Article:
Midway through his second season with the Sacramento Kings, Jimmer Fredette hasn’t had the success that many expected.
The BYU graduate was taken with the 10th overall selection in the 2011 NBA Draft. He entered the league after averaging 28.9 points per game in his senior season.
Despite his collegiate numbers and the fact that Sacramento spent a lottery pick on him, Fredette hasn’t been given much playing time with the Kings. Last season, he averaged 18.6 minutes per game, and this season it’s dipped to 14.3 minutes.
Recently, the guard has been an afterthought on the bench. In a three-game stretch from Jan.19 to Jan.23, he was on the court for just four total minutes.
The biggest reason for Fredette’s lack of playing time is the construction of the Kings roster. Sacramento has a very crowded backcourt, with five guards who get more playing time then Fredette. The unbalanced nature of the team has contributed to their poor record, as Sacramento is 13 games under .500.
The second-year guard hasn’t had many breakout performances, but he has shown enough to warrant some more playing time. He sports an unimpressive 7.5 points per game, but he ranks 25th among NBA players in adjusted scoring average. His 25.4 points per 48 minutes is better than the likes of Chris Bosh, Carlos Boozer and Monta Ellis.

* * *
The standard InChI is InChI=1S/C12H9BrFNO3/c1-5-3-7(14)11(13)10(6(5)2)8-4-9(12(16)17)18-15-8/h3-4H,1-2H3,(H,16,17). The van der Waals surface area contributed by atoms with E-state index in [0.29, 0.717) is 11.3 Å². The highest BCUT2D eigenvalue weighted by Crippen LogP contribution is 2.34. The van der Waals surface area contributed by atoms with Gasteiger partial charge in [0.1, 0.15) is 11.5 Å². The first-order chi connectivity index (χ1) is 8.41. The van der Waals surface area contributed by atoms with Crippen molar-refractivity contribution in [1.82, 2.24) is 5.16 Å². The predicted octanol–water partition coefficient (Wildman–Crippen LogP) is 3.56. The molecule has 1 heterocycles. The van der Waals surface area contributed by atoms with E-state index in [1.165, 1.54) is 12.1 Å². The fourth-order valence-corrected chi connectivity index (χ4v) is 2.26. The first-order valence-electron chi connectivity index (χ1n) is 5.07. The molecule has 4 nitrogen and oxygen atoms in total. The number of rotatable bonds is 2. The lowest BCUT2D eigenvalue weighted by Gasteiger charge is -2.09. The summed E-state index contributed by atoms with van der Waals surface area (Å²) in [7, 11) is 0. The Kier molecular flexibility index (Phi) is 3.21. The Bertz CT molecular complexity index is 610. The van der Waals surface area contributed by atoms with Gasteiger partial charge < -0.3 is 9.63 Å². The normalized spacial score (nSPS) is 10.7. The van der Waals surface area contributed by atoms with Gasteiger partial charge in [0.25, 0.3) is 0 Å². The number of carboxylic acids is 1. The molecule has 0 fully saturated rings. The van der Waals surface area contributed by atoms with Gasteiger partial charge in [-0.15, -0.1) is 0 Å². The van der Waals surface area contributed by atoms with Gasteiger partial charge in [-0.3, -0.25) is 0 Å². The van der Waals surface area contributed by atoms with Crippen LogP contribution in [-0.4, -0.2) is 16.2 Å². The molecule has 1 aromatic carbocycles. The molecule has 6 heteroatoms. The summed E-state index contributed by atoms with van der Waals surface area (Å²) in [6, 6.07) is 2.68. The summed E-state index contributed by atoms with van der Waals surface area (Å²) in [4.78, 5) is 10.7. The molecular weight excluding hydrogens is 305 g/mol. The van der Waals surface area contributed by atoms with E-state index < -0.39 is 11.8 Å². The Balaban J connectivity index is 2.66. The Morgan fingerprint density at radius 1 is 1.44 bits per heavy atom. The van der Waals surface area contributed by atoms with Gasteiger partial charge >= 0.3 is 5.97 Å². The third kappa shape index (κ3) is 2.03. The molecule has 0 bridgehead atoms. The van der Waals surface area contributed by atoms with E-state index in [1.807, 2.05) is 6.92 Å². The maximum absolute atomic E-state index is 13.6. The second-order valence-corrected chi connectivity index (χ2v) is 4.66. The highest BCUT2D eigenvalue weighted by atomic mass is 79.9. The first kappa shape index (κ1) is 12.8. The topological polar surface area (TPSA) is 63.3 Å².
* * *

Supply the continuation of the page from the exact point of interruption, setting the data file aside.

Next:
If Fredette is just wasting away on the Kings bench, could they try to deal him by the Feb.21 trade deadline?
So far, Fredette has not be the subject of trade rumors, unlike teammate DeMarcus Cousins. Some playoff-bound teams may inquire about Fredette to strengthen their bench and to strengthen their perimeter presence. A package involving Cousins is another possibility, though the Kings have publicly stated that they have no desire to deal the contentious big man.
Even though Fredette doesn’t get much time on the court, he’d still have some value on the open market. The 23-year-old hasn’t been given much of a chance to contribute, and could help a team that need of three-point shooting. In his limited minutes, Fredette has proven he can shoot, completing over 42 percent of his three-point shot attempts.
Sacramento took Fredette in the lottery less than two years ago, and they wouldn’t be able to acquire a player with the value of a top 10 pick. However, trading Fredette could net them a solid defender, or even a complimentary big man. The Kings desperately need help on defense, allowing 103.1 points per contest.
Between Tryeke Evans, Marcus Thornton, Isaiah Thomas, Aaron Brooks and Francisco Garcia, the Kings have plenty of guards that can contribute. Instead of letting one of the best shooters in the league sit on the bench, they might be better off trading him to a team on which he can make an impact.